wonder board - use pictures of current unit? Great for animal investigations/ nonfiction research unit. Could also use for Florida History and Science :)

https://debbiediller.wordpress.com/2011/04/27/inquiry-station/

http://secondgradealicious.blogspot.ca/2014/05/how-about-tug-of-war-making-thinking.html

http://grade8fieldcrest.blogspot.ca/2014/06/own-your-learning.html

Elementary Libraries--Pinterest Finds

A free template for the t-shirts is included on the website.

http://www.thecurriculumcorner.com/thecurriculumcorner123/2012/07/22/launching-readers-workshop/

Have a few spare minutes? 

Here's a great idea to keep your students engaged and learning!

Critical thinking and team work activities

http://www.fortheteachers.org/5-minutes-reviewvocab-content/

Contacts for Library Services

The fastest way to get your questions answered is to contact the right person!

  • Stacy Lickteig: Technology, cataloging, copyright, budget and ordering
  • Courteny Pentland: Professional library and curriculum
  • Laura Pietsch: Policy, personnel and evaluation, Sherwood grants

Moonshell Storytelling Festival

Diane Cox sends the following information:

Saturday, September 12

10:30a.m.-9:30 p.m.

Mahoney State Park

Open Air Pavilion

The Nebraska StoryArts will be presenting the Moonshell Storytelling Festival at Mahoney State Park (Open Air Pavilion).  It is free to the public.  The only cost for the day would be the state park fee for your car.  It runs from 10:30 a.m. until 9:30 p.m. (after the ghost stories), with story performances during the whole day (except for the supper hour).

Also during the afternoon, there will be workshops presented by some of the nationally recognized tellers at the festival.  There is a cost for these, but if a group signs up, there is a sizeable discount. (Call Donnis at 402-895-3689 for more information.)

This year's storytellers are:  Connie Regan-Blake (one of America's most celebrated storytellers); LaRon Williams (We had him tell stories at Field Club several years ago.)  Heather Forest (who blends stories, music, and poetry); Jeff Doyle (who tells wild, funny and scary stories).  Local artist Brad Hoshaw (an Omaha native singer/songwriter).

If you don't think you could sit still that long, there are also state park activities that you would enjoy.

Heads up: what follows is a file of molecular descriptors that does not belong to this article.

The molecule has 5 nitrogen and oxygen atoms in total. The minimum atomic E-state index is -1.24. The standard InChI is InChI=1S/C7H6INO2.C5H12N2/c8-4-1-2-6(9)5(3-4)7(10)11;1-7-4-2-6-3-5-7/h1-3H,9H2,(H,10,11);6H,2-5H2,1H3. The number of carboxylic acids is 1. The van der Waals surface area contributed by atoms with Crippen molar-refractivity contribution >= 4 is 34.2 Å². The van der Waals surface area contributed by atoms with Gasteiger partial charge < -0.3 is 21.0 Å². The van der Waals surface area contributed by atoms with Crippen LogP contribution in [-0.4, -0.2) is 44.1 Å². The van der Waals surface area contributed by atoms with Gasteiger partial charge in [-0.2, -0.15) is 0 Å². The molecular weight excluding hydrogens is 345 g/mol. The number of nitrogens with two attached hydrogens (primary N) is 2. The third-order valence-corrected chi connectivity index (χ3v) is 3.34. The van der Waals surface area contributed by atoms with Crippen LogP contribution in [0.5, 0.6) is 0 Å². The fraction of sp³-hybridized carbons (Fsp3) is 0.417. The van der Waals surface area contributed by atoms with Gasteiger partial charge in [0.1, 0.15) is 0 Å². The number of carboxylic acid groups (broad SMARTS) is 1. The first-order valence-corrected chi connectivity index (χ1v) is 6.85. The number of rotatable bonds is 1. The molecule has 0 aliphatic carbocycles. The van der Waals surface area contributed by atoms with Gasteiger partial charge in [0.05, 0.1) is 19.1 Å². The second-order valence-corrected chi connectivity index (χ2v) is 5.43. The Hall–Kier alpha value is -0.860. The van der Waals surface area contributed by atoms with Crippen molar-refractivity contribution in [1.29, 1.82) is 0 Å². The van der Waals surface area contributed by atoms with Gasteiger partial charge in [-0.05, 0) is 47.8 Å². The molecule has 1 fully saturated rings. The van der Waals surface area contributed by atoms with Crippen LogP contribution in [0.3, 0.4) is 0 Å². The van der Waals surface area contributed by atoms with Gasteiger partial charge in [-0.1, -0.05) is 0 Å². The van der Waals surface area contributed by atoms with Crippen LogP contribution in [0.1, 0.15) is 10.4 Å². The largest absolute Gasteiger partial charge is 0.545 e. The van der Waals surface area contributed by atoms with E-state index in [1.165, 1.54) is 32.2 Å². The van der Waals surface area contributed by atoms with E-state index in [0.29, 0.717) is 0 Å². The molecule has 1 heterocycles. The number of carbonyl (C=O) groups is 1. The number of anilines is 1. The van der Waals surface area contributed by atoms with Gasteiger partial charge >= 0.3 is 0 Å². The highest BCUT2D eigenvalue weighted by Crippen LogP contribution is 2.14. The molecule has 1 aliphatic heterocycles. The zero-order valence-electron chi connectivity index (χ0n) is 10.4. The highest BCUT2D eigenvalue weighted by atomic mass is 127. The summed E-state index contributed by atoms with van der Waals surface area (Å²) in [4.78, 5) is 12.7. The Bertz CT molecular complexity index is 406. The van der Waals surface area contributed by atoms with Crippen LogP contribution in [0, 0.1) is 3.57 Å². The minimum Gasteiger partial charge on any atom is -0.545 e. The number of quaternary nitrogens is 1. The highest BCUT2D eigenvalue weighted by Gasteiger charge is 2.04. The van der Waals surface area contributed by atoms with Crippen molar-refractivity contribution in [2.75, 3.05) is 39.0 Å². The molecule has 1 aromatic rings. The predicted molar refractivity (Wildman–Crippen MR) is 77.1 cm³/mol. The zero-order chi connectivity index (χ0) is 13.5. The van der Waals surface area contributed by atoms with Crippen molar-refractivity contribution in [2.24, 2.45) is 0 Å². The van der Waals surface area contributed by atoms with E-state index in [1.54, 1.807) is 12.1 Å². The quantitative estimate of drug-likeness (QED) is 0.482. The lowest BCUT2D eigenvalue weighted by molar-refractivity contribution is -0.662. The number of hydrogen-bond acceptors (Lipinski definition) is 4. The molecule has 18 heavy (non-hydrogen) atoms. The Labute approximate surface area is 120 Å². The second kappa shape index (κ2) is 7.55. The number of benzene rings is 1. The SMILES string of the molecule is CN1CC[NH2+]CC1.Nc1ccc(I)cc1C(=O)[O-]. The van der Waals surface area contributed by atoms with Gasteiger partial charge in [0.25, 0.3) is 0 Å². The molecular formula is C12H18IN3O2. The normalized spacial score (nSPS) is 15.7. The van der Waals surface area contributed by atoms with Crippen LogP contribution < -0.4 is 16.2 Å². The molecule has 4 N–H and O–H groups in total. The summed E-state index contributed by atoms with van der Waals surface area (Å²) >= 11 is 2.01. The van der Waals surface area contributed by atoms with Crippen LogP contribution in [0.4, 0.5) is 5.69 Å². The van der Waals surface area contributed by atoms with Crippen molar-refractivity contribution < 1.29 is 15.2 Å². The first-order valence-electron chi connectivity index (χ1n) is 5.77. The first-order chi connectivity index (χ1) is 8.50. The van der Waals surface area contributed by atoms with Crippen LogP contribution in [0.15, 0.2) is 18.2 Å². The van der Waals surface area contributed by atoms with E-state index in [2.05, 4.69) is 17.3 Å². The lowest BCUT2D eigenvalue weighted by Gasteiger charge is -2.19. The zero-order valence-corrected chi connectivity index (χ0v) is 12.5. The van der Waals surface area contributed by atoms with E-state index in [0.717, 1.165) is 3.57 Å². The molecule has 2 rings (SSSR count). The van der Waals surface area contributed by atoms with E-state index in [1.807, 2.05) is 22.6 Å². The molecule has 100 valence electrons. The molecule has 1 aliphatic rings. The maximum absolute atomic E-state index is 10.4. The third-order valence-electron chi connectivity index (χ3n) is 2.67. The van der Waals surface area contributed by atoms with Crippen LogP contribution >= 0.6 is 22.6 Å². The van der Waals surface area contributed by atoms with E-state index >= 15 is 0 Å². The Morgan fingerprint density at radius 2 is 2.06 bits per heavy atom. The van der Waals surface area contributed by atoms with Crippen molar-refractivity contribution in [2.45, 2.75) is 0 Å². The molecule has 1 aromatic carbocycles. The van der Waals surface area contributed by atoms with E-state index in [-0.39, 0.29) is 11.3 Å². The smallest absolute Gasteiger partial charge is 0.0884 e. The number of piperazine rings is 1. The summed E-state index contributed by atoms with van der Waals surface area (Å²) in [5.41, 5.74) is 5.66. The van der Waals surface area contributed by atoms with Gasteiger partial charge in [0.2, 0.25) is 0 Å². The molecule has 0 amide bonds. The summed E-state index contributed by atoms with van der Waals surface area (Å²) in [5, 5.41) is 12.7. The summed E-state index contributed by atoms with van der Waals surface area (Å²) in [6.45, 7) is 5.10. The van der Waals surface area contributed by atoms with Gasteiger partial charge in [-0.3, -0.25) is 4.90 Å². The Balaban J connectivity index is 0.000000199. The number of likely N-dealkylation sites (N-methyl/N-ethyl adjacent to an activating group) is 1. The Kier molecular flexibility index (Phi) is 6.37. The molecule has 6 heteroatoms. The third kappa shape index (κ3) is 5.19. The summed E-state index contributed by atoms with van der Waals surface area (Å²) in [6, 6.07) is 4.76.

Consider a day at Mahoney...a day of stories. It will be a good time!  Want to know more?    http://www.nebraskastoryarts.org/moonshell_festival.html

Go Noodle Plus

If you experience problems with accessing the new video player from Go Noodle, please see if the following suggestions help.  1)  Use Firefox.  2) Authenticate the filer through YouTube.  Let us know if this does not work for you. 

Omaha Public Schools does not discriminate on the basis of race, color, national origin, religion, sex, marital status, sexual orientation, disability, age, genetic information, citizenship status, or economic status in its programs, activities and employment and provides equal access to the Boy Scouts and other designated youth groups. The following individual has been designated to address inquiries regarding the non-discrimination policies: Superintendent of Schools, 3215 Cuming Street, Omaha, NE 68131 (402-557-2001).

Las Escuelas Públicas de Omaha no discriminan basados en la raza, color, origen nacional, religión, sexo, estado civil, orientación sexual, discapacidad , edad, información genética, estado de ciudadanía, o estado económico, en sus programas, actividades y empleo, y provee acceso equitativo a los “Boy Scouts” y a otros grupos juveniles designados. La siguiente persona ha sido designada para atender estas inquietudes referentes a las pólizas de no discriminación: El Superintendente de las Escuelas, 3215 Cuming Street, Omaha, NE 68131 (402-557-2001).